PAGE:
Some of the worst prejudices and atrocities in the world have been perpetrated by religious people. It's not just the Muslim extremists and fanatics who exhibit hate and bitter resentments. Christianity has produced more than its fair share of tyrants, despots and monsters. In the United States many of the gruesome crimes and sexual offences are committed by religious people, including pastors and priests.

Many people campaigning for human rights and civil liberties have been opposed by religious people (though liberal religionists also have an impressive history of support for these causes). But for every William Wilberforce, there are countless Christian bigots. Former dropout from the convent and well-known intellectual, Karen Armstrong, author of numerous books, including A History of God and The Battle for God, says in her latest book, The Great Transformation: the Beginning of Our Religious Traditions, that the religions are redeemable if we know how to purge their texts of the gross which has accumulated.

Armstrong sees the essence of religion as compassion, as the Dalai Lama constantly emphasises. She sees compassion as trumping dogma and correct belief. It's about love, not doctrine, Armstrong says. If we could recover that primary belief of the Axial Age, then we could make religion safe, not the danger that it now poses to the world; at least in its fundamentalist variety.

david garden

message 12: by Kelly (new)

Kelly (loderkelly) | 3 comments This is most defiantly my favorite time of the year. I love the smells, the colors and the foods. I wish I could leave my harvest decorations up all year round "sigh". I also like to cleanse my home and prepare it for the dieing time of the world around us.

David - I'm not sure the relevancy of this comment on this specific topic but it was ummm interesting. Maybe you could enlighten us on your thoughts behind the posting.

message 13: by Jess (new)

Jess | 8 comments well, to answers kellys questions...i would have to say..i've always had a love of fall and the activities that come with this season..i grew up loving nature...always being outside, grew up on a farm..my mom always told us to enjoy the simple things in life..and i always have...i always feel a connection with nature and the world around me..this time of year makes me the most happy... :)

message 14: by Kelly (new)

Kelly (loderkelly) | 3 comments Jess - I think you misunderstood my comment. I think the posting of the autumn rituals is lovely. I was referring to the post by David regarding is religion really safe. I just didn't see the relevancy of that particular article for a thread regarding autumn.

message 15: by Kelly (new)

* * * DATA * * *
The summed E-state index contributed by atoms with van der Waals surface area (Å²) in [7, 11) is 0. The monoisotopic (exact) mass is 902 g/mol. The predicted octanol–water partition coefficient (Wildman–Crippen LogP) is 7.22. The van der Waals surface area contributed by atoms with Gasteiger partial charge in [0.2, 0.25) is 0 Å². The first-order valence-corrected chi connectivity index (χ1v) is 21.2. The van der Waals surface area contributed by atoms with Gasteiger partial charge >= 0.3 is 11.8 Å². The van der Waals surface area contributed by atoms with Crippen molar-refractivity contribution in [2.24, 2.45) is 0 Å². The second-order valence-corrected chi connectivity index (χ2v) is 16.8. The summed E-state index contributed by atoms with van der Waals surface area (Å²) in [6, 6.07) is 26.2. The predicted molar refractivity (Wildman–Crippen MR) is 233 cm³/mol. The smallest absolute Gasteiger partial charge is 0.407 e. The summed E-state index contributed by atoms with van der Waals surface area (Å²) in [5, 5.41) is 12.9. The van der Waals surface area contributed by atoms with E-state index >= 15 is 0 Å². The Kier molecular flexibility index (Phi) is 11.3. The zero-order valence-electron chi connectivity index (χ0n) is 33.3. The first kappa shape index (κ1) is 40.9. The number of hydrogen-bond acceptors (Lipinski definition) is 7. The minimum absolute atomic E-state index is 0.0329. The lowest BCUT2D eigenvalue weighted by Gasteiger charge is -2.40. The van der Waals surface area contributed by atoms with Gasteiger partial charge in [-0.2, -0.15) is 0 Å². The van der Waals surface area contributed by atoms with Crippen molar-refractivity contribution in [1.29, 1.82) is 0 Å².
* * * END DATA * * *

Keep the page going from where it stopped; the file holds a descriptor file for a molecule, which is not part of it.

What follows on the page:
Kelly (loderkelly) | 3 comments I see now that David's post was meant for another topic on this group "Which religion is safe". Now it makes sense to me. Before I was a little baffled, but now the fog has cleared.

Ahhh the golden field of Milo across from my home is quit lovely this time of year. Too bad the rest of the year it’s a soggy muddy mess.

message 16: by Mathilda (new)

Mathilda Craft (mathildacraft) | 12 comments Kelly, you're not alone. I was baffled too. Glad to know you cleared that up. Hopefully David will post it to the other thread intstead.

message 17: by Mawgojzeta (new)

Mawgojzeta Well - autumn in Western Wisconsin has been about as dreary as our failure of a summer. Oh well; hoping for a great summer/fall next year.

For Samhain each year I light a candle and while it burns take time to remember and talk about the people I have known who have died. I also include people in the news whose deaths caught my attention. I started including them because when my son was younger, he simply had not lived long enough to really know anyone who had died. It was a way for him to be a part of our evening.

message 18: by Nicole (new)

Nicole Celaya (flatground) | 4 comments Being of Mexican descent, I also make an altar and ritual to remember loved ones who have passed...I love making pan de muerto and visiting Olvera Street in Los Angeles, which has a great Dia de los Muertos parade and celebration. This is a time for me to feel even closer to friends and family and celebrate the winding down of life and the seasons. I also put my garden to sleep by sheet mulching and planting garlic for next year.

message 19: by Kendra (new)

Kendra (ravenacres) I have a small alter on my bookcase. I light some candles and remember those who have passed on in the past year.